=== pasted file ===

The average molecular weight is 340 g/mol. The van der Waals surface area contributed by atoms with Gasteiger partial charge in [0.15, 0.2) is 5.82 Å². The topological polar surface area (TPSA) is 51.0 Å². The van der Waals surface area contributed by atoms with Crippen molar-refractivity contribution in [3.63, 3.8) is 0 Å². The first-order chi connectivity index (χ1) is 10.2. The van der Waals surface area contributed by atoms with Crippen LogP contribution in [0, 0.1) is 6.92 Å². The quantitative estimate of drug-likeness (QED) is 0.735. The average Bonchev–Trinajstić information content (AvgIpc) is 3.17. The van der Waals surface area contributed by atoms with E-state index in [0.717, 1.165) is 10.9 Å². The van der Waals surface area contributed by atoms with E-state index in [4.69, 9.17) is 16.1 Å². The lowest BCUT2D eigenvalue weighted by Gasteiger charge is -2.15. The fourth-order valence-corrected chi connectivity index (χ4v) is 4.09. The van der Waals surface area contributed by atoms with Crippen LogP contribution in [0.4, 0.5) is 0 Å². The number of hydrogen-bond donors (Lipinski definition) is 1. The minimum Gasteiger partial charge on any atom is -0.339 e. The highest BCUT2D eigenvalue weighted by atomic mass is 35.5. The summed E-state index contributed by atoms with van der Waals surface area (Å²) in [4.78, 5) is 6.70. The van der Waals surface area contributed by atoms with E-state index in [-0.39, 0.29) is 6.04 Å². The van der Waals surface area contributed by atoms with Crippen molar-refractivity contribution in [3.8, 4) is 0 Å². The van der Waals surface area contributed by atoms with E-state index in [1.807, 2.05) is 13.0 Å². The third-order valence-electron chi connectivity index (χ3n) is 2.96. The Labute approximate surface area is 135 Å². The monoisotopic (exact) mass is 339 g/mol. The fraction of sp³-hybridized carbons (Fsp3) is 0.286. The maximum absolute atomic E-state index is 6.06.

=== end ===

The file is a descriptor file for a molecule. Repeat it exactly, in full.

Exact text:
The average molecular weight is 340 g/mol. The van der Waals surface area contributed by atoms with Gasteiger partial charge in [0.15, 0.2) is 5.82 Å². The topological polar surface area (TPSA) is 51.0 Å². The van der Waals surface area contributed by atoms with Crippen molar-refractivity contribution in [3.63, 3.8) is 0 Å². The first-order chi connectivity index (χ1) is 10.2. The van der Waals surface area contributed by atoms with Crippen LogP contribution in [0, 0.1) is 6.92 Å². The quantitative estimate of drug-likeness (QED) is 0.735. The average Bonchev–Trinajstić information content (AvgIpc) is 3.17. The van der Waals surface area contributed by atoms with E-state index in [0.717, 1.165) is 10.9 Å². The van der Waals surface area contributed by atoms with E-state index in [4.69, 9.17) is 16.1 Å². The lowest BCUT2D eigenvalue weighted by Gasteiger charge is -2.15. The fourth-order valence-corrected chi connectivity index (χ4v) is 4.09. The van der Waals surface area contributed by atoms with Crippen LogP contribution in [0.4, 0.5) is 0 Å². The number of hydrogen-bond donors (Lipinski definition) is 1. The minimum Gasteiger partial charge on any atom is -0.339 e. The highest BCUT2D eigenvalue weighted by atomic mass is 35.5. The summed E-state index contributed by atoms with van der Waals surface area (Å²) in [4.78, 5) is 6.70. The van der Waals surface area contributed by atoms with E-state index in [-0.39, 0.29) is 6.04 Å². The van der Waals surface area contributed by atoms with Crippen molar-refractivity contribution in [3.8, 4) is 0 Å². The van der Waals surface area contributed by atoms with E-state index in [1.807, 2.05) is 13.0 Å². The third-order valence-electron chi connectivity index (χ3n) is 2.96. The Labute approximate surface area is 135 Å². The monoisotopic (exact) mass is 339 g/mol. The fraction of sp³-hybridized carbons (Fsp3) is 0.286. The maximum absolute atomic E-state index is 6.06.